Thesis bacterial cellulose as architectural membrane


#1

Hi everyone,

I have interacted on this forum the past year concerning bacterial cellulose experiments in the light of my thesis. If anyone is interested I published it online in the following link:
https://issuu.com/bastiendamsin/docs/thesis_colour

The subject handled bacterial cellulose experiments for testing and improvement of its tensile strength. I concluded that a soaking with Ethylene glycol and ethylene glycol choline chloride rendered the sheets very strong (almost 100 MPa), also simple heat pressing achieved this strength, combined with a 10-fold higher stiffness (12GPa). By comparing it with common fossil-fuel based tensile structures, the strength would suffice for becoming a substitute for tensile membrane structures.

I also did a small water absorbency test, and this pointed out that waterproofing the material is still needed (samples absorbed between (25 and 250% of their own weight in 48h).

A test on connections/seams was achieved successfully, as I found out that sheets of cellulose simply combine while drying.

Furthermore I tried different composite tests that worked out physically but the tensile test showed low adherence between fibre and matrix.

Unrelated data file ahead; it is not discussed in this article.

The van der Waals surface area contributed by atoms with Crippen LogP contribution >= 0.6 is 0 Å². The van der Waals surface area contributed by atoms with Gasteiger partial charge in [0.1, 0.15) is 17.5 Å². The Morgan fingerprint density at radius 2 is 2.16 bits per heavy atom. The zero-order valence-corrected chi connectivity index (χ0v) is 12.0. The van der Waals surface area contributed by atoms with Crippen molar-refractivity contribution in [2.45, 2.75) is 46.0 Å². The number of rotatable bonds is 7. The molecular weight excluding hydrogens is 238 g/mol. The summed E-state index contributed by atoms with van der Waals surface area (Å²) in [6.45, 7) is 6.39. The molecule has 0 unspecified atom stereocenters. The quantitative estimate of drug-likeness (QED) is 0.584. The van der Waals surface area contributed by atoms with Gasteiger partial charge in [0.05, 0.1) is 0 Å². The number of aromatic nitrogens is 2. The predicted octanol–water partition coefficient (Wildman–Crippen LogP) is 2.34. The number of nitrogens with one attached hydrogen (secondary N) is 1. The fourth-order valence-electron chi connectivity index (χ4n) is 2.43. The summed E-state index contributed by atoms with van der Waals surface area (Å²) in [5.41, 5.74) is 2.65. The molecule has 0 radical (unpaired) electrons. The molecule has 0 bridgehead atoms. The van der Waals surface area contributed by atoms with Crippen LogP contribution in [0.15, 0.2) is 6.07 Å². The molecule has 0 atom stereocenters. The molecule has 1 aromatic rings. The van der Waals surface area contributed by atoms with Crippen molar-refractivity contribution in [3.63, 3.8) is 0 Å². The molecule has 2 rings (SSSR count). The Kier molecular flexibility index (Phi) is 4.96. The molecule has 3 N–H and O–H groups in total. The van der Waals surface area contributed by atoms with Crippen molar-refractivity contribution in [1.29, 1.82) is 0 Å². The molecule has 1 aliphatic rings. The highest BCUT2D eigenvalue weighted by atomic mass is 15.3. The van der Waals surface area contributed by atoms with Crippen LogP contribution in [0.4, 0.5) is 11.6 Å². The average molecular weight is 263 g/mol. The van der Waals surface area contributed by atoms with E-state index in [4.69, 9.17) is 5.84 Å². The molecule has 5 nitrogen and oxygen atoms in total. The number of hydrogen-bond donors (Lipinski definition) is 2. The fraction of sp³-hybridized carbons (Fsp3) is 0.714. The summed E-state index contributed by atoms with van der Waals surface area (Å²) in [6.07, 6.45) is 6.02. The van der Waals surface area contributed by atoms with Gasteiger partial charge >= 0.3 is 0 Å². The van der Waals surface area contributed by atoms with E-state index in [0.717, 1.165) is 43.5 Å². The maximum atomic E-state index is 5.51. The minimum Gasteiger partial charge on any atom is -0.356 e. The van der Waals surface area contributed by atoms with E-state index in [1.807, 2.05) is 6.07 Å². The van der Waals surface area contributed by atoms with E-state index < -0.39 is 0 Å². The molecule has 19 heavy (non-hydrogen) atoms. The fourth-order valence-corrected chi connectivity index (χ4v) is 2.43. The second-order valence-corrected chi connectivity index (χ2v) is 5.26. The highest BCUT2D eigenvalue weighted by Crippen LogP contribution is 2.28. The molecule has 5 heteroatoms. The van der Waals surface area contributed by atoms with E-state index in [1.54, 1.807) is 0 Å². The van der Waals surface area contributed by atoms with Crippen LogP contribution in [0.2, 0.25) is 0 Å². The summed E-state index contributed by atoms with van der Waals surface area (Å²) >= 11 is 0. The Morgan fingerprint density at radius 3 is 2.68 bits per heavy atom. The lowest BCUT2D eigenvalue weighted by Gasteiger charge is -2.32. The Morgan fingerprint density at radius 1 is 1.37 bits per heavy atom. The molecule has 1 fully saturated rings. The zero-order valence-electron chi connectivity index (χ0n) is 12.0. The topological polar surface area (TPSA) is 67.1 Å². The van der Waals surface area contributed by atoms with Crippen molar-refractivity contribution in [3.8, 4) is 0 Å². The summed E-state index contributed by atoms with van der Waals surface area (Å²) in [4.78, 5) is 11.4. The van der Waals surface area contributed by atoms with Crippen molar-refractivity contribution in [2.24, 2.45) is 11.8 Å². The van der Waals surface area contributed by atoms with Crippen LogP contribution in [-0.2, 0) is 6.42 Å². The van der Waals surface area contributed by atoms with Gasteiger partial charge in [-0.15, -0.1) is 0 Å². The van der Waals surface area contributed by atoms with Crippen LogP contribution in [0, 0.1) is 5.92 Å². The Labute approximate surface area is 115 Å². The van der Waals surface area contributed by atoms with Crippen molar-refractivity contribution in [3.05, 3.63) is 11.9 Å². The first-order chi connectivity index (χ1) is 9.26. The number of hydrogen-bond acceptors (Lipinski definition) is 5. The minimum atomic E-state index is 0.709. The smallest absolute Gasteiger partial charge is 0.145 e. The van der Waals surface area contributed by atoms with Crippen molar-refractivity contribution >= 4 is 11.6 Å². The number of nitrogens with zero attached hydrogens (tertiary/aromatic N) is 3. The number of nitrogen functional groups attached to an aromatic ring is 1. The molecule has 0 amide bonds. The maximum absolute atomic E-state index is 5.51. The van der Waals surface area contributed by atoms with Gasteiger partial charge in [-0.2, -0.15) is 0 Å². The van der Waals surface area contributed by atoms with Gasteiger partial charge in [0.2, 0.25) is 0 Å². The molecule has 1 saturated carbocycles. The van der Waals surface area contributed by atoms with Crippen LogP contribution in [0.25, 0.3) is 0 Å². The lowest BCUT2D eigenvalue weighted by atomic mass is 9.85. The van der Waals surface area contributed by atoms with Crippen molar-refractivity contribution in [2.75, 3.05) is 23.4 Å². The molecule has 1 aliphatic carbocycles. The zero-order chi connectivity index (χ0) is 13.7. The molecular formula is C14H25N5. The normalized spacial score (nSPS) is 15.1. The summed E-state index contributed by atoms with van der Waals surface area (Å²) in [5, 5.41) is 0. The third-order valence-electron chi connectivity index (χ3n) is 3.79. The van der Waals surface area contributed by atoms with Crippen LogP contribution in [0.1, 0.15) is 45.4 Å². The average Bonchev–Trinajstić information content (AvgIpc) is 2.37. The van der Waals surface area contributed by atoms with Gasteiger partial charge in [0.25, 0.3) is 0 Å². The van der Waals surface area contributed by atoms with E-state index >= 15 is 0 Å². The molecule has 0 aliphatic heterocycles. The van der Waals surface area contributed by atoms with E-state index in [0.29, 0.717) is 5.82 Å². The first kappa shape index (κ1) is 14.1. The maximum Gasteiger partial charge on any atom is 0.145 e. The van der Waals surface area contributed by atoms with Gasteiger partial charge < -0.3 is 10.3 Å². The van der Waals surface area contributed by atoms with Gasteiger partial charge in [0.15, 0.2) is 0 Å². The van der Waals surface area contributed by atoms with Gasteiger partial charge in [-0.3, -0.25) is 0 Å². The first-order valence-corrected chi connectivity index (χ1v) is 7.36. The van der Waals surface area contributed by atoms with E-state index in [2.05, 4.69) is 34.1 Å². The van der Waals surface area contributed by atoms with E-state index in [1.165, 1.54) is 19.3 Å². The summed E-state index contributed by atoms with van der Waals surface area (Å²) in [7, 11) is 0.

More info can be found in the thesis :slight_smile:

best regards,
Bastien


Letting leather sheets grow together
#2

@bdamsin thanks so much for your work on this and sharing it with the community! It’s truly a valuable source of information and you’ve been very helpful to people :slight_smile: Congratulations with the publication!


#3

Hi Bastien, very nice to see this. Will definitely read. I’ve also been prototyping this stuff for about 1.5 years. Maybe we can share notes at some point? The soaking is completley new to me; the heat application is what I’ve been relying on so far for stiffness. I notice the weatherproofing thing is what is throwing you off a bit too. I’ve had a bit of development there based on some woodworking techniques. Have a few more I need to test out. Also, have a method for making kombucha leather that isn’t dependent on the shape of the vessel it grew in (different than the overlapping method you seem to be describing, but similar in principle). Are you located in Europe per chance? I am in Spain


#4

Thanks, also for the input this year!


#5

Does this happen to be available at any other source? Ideally, raw PDF would be nice.


#6

Hi, thanks for asking, you can find it in the following download: https://we.tl/t-PjGN9rT98I